Districts Take a Traditional Approach to Restoring Missed Content or Skills from This Spring
The districts and CMOs that will offer summer school this year tend to provide programs similar to years past. Most of these districts (68 percent, or 32 of 47 offering summer school) focus efforts on reviewing content needed to meet course- and grade-level standards for elementary and middle school students. For high school students, 83 percent of districts (48 of 58 offering summer school) provide programs focused on credit recovery.
The most pervasive difference seems to be format: 66 percent (31 of 47) of the districts that provide summer school are doing so virtually for elementary and middle school students, and 74 percent (43 of 58) for high school students. A few districts are providing blended virtual/in-person approaches. DeKalb County School District tentatively plans to offer its students eight days of in-person instruction and two days of virtual instruction, and Bismarck School District 1 may provide in-person small-group instruction in addition to its summer virtual learning platform. San Diego Unified School District plans to provide in-person programming for high school students.
Another portion of districts—17 percent, or 8 of 47, providing elementary/middle summer programs and 9 percent, or 5 of 58, providing high school programs—offer varied formats based on subject or grade level. In Wichita Public Schools, K-8 students identified as needing intervention will be mailed home a “summer suitcase” with hands-on learning materials in reading/social studies and math/science, supplemented with online skill development programming. High school students, on the other hand, have access to virtual-only credit recovery and acceleration courses.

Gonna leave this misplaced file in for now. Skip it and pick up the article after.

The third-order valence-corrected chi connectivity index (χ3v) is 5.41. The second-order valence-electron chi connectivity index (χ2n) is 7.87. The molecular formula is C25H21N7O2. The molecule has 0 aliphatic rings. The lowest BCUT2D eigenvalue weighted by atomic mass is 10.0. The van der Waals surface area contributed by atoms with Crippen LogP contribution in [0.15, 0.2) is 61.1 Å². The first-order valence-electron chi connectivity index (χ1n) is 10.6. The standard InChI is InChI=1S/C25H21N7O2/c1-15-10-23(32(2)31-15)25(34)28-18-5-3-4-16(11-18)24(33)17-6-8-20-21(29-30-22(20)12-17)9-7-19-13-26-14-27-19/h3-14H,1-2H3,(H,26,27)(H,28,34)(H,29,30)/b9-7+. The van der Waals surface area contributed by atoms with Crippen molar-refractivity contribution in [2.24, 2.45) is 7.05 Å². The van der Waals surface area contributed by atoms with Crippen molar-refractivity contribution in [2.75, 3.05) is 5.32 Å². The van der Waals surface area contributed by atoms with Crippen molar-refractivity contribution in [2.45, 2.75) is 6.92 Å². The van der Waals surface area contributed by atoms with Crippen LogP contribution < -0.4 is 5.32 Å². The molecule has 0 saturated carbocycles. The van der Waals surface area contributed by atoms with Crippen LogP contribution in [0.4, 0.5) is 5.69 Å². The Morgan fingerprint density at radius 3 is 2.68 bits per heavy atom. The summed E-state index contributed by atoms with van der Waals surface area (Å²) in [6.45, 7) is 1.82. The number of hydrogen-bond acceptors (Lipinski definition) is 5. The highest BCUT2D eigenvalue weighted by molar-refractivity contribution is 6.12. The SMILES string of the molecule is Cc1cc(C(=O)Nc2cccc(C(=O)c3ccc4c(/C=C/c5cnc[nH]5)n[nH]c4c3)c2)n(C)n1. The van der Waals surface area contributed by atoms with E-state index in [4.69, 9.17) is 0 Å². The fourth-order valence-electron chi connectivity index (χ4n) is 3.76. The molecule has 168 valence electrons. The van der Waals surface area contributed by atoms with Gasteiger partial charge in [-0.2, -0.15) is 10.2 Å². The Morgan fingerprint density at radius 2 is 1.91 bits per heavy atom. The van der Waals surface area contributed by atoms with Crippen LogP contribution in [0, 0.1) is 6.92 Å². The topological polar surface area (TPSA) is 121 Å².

About half of districts we reviewed provide enrichment options to elementary and middle school students (51 percent, or 24 of 47) and high school students (47 percent, or 27 of 58). El Paso Independent School District offers weeklong online classes in topics such as fine arts, technology, health and wellness, college and career readiness, and languages. Los Angeles Unified is working with a variety of industry partners across the city to provide “integrated theme units” for all grade levels on topics like sports medicine, environmental science, and coding.
Just 17 districts we reviewed offer coordinated programs through other organizations in their communities. In addition to district-led virtual personalized learning programs on theme topics, Kansas City Public Schools has partnered with the local Boys and Girls Club to provide in-person summer academic and enrichment programming. Oakland Unified School District offers a hybrid program at certain schools, with academic intervention in the mornings taught by certificated district teachers and enrichment activities in the afternoon led by community agencies.
None of the districts we reviewed mentioned summer training programs for teachers or staff, and we have yet to see any information posted explaining whether teachers of record will be staffing summer school courses or given the opportunity to practice new virtual strategies in preparation for fall.
Districts Prioritize Credit Recovery and Course Review for Struggling Students